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Could DNA testing solve the Amelia Earhart mystery?

Could DNA testing solve the Amelia Earhart mystery?

Researchers are hoping that DNA testing may finally prove whether bones found on a remote island are Amelia Earhart’s. Forensic anthropologist, Dr Erin Kimmerle from the University of South Florida, has been asked to examine the bones that were discovered at a museum on the Pacific Island of Nikumaroro.

Amelia Earhart is famous for being the first female pilot to cross the Atlantic Ocean. She is also the first woman to fly over both the Atlantic and Pacific Oceans. In 1937, whilst attempting to become the first woman to circle the globe, she mysteriously disappeared. 

In June 1937, she took off from Lae, Papua New Guinea, with her navigator Fred Noonan, intending to land on Howland Island, located between Hawaii and Australia. On 2nd July, when approaching Howland Island, the pair radioed the US Coast Guard cutter, the Itasca, that they were low on fuel and having difficulty finding the island. The Itasca was anchored off Howland’s coast and they asked it to guide them onto land with radio signals.

The last message delivered from Earhart to the Itasca, said: “We must be on you, but we cannot see you. Fuel is running low. Been unable to reach you by radio. We are flying at 1000 feet.” When the Itasca realized it had lost contact with Earhart’s plane, they began searching immediately, but no sign was found of Earhart or her crew.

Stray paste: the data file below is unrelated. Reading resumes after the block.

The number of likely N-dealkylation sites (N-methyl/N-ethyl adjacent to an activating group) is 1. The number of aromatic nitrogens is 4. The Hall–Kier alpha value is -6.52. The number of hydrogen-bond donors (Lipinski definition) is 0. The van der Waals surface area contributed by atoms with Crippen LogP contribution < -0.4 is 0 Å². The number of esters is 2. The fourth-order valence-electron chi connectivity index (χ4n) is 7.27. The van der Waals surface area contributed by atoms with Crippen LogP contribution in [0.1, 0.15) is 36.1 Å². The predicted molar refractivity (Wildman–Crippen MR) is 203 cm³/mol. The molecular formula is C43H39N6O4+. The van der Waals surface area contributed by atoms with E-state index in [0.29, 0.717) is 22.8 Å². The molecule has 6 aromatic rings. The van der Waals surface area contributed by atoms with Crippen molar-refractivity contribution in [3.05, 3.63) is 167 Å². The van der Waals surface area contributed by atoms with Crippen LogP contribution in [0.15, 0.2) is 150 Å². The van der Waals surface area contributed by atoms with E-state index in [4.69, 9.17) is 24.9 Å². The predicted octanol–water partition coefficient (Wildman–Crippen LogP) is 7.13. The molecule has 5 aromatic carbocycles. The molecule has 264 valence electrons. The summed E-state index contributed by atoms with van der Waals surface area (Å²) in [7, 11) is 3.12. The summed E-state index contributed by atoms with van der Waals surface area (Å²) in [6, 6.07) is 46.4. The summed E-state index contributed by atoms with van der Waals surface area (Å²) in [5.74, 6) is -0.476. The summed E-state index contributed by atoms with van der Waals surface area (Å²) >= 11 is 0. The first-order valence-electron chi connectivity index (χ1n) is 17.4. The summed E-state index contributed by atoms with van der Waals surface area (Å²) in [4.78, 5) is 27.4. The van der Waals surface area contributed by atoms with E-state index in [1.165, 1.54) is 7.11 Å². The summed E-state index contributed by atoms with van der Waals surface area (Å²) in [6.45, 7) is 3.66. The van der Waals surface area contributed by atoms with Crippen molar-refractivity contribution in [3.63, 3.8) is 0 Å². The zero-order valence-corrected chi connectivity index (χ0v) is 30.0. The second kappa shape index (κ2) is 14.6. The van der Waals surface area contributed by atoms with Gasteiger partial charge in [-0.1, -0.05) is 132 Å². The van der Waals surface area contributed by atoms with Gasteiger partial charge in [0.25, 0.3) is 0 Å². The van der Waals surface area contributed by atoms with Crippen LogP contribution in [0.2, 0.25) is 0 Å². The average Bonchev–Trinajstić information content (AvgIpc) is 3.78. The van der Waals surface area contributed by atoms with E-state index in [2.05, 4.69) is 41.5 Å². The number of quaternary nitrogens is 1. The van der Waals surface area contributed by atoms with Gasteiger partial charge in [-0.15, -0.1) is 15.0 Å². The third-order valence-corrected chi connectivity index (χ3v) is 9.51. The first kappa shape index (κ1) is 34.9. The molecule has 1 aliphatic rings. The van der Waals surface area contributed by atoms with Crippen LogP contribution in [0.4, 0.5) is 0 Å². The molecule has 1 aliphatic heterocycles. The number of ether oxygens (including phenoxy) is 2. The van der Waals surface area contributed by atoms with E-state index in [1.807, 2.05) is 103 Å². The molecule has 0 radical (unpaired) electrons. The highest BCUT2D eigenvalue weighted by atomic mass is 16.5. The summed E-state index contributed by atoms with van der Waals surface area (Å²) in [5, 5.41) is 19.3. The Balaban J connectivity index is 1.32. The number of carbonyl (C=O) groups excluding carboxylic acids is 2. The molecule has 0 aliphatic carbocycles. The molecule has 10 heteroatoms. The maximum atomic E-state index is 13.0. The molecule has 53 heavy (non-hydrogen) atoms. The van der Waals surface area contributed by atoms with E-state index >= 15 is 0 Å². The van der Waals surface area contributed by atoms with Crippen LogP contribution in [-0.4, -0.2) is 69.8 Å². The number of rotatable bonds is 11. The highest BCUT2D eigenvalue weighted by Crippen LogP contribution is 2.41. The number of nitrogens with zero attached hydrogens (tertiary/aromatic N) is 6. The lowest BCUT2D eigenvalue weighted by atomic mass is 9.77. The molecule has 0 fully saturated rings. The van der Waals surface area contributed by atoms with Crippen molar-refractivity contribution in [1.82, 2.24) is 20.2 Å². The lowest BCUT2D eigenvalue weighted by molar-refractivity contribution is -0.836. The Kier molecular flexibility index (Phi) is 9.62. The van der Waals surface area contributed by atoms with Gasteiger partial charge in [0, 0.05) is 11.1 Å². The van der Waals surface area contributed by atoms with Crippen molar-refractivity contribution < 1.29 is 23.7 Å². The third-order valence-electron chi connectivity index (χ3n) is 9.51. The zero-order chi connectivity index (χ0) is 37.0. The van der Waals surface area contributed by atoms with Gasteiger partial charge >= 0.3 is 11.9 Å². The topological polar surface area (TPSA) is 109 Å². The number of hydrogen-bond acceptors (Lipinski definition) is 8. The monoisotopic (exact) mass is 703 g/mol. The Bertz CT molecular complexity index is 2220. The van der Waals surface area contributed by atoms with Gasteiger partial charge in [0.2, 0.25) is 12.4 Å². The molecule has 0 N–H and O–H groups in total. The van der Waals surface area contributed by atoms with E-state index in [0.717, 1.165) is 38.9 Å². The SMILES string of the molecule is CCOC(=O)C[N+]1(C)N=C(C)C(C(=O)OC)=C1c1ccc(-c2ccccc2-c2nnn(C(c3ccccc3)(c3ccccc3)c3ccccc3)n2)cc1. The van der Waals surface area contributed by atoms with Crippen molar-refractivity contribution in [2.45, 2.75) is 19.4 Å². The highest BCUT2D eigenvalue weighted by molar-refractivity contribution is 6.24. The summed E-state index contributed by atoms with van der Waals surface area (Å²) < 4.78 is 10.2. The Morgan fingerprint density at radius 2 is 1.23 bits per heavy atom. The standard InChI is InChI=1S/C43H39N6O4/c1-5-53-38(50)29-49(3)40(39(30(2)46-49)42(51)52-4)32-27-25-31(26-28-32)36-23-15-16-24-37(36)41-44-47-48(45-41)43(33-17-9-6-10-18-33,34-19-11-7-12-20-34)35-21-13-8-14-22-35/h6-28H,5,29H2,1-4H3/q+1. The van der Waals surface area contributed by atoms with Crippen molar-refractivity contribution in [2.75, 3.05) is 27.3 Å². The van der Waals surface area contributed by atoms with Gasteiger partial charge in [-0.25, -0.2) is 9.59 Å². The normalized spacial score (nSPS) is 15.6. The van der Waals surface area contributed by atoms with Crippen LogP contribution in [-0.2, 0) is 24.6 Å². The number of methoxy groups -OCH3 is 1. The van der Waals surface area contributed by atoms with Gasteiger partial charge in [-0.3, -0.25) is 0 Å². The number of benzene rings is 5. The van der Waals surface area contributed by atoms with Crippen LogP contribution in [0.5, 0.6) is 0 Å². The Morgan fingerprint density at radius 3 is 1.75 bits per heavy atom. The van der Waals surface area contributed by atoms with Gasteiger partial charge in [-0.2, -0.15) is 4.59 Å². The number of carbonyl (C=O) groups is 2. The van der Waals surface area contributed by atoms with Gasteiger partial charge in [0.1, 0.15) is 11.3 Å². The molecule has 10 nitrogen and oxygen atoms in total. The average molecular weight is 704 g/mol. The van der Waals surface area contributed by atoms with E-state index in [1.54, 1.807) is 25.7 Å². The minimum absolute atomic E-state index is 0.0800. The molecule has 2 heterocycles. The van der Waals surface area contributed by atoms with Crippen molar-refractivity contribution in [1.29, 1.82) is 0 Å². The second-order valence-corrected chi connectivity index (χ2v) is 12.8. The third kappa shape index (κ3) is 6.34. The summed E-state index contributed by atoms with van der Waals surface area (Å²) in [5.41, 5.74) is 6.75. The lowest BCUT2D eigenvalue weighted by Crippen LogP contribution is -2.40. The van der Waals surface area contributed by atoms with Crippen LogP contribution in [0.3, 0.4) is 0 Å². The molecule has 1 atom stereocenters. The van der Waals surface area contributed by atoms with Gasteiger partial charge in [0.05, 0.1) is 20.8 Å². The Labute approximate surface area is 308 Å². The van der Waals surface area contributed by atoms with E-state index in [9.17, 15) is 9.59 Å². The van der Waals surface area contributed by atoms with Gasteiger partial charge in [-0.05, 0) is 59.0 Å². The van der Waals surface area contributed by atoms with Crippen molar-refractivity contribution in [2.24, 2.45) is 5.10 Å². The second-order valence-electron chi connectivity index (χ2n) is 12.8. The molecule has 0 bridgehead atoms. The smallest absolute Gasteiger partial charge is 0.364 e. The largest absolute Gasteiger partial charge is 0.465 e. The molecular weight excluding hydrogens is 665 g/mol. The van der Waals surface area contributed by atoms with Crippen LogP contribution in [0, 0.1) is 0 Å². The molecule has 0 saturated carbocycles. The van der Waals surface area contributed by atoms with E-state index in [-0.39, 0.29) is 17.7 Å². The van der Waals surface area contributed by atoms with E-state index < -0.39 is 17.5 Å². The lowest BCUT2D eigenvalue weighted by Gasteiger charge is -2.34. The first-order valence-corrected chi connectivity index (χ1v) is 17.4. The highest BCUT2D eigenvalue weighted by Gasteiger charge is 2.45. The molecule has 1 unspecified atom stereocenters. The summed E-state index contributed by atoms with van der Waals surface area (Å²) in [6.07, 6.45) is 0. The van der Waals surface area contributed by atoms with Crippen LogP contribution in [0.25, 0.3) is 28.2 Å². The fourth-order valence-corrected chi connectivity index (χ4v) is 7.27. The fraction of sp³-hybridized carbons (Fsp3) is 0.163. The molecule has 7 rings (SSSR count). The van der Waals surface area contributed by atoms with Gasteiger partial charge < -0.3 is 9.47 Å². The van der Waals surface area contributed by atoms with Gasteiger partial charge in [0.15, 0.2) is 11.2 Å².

It was assumed that Earhart ran out of fuel and her plane crashed in the ocean. The US Navy and Coast Guards searched for the missing pilot and her navigator for weeks, but could never find ruins of the crash or the pair. Earhart was legally declared dead in January 1939.

DNA testing bones

The bones were found on Nikumaroro, a remote island in the western Pacific Ocean, in 1940. But it wasn’t until a 2018 study that people began to suspect they could belong to Earhart. Researcher Richard Jantz examined the bones’ measurements and found they closely matched those of the missing pilot. Dr Kimmerle will now DNA test them and compare the DNA profile against the DNA of Earhart’s one living niece.

If the bones prove to be a match, then the mystery of what happened to Amelia Earhart may finally be solved. However, the question then will be whether she survived the crash and lived as a castaway in the Pacific.

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